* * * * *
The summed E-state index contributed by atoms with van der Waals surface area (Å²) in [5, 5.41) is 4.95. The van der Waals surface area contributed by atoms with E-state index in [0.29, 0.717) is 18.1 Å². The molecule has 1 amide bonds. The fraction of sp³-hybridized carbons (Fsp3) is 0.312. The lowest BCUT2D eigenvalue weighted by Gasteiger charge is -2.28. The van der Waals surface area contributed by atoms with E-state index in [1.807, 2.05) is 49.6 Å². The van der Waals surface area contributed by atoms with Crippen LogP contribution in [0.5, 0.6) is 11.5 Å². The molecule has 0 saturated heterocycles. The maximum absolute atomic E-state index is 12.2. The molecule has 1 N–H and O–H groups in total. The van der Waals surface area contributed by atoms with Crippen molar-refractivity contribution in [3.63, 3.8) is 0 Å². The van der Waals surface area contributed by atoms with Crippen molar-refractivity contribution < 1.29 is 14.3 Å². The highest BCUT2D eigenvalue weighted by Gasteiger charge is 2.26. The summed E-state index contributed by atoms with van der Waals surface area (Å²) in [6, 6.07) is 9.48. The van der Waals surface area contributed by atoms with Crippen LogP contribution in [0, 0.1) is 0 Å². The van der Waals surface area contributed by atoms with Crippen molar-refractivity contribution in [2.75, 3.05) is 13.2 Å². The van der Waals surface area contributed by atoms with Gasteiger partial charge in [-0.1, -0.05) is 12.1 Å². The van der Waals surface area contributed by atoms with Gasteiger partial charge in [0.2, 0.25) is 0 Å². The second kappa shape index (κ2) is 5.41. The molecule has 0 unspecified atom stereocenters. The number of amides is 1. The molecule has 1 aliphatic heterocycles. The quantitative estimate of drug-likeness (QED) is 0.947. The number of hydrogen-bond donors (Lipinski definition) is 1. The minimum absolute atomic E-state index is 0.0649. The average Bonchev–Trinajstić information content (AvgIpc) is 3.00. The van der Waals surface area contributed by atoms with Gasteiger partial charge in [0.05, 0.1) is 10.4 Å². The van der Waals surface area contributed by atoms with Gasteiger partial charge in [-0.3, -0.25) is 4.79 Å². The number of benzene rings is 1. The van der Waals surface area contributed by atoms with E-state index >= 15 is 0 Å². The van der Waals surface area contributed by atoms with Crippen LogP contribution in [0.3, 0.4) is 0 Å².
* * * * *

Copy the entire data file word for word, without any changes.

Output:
The summed E-state index contributed by atoms with van der Waals surface area (Å²) in [5, 5.41) is 4.95. The van der Waals surface area contributed by atoms with E-state index in [0.29, 0.717) is 18.1 Å². The molecule has 1 amide bonds. The fraction of sp³-hybridized carbons (Fsp3) is 0.312. The lowest BCUT2D eigenvalue weighted by Gasteiger charge is -2.28. The van der Waals surface area contributed by atoms with E-state index in [1.807, 2.05) is 49.6 Å². The van der Waals surface area contributed by atoms with Crippen LogP contribution in [0.5, 0.6) is 11.5 Å². The molecule has 0 saturated heterocycles. The maximum absolute atomic E-state index is 12.2. The molecule has 1 N–H and O–H groups in total. The van der Waals surface area contributed by atoms with Crippen molar-refractivity contribution in [3.63, 3.8) is 0 Å². The van der Waals surface area contributed by atoms with Crippen molar-refractivity contribution < 1.29 is 14.3 Å². The highest BCUT2D eigenvalue weighted by Gasteiger charge is 2.26. The summed E-state index contributed by atoms with van der Waals surface area (Å²) in [6, 6.07) is 9.48. The van der Waals surface area contributed by atoms with Crippen LogP contribution in [0, 0.1) is 0 Å². The van der Waals surface area contributed by atoms with Crippen molar-refractivity contribution in [2.75, 3.05) is 13.2 Å². The van der Waals surface area contributed by atoms with Gasteiger partial charge in [-0.1, -0.05) is 12.1 Å². The van der Waals surface area contributed by atoms with Gasteiger partial charge in [0.2, 0.25) is 0 Å². The second kappa shape index (κ2) is 5.41. The molecule has 0 unspecified atom stereocenters. The number of amides is 1. The molecule has 1 aliphatic heterocycles. The quantitative estimate of drug-likeness (QED) is 0.947. The number of hydrogen-bond donors (Lipinski definition) is 1. The minimum absolute atomic E-state index is 0.0649. The average Bonchev–Trinajstić information content (AvgIpc) is 3.00. The van der Waals surface area contributed by atoms with Gasteiger partial charge in [0.05, 0.1) is 10.4 Å². The van der Waals surface area contributed by atoms with Gasteiger partial charge in [-0.3, -0.25) is 4.79 Å². The number of benzene rings is 1. The van der Waals surface area contributed by atoms with E-state index >= 15 is 0 Å². The van der Waals surface area contributed by atoms with Crippen LogP contribution in [0.3, 0.4) is 0 Å².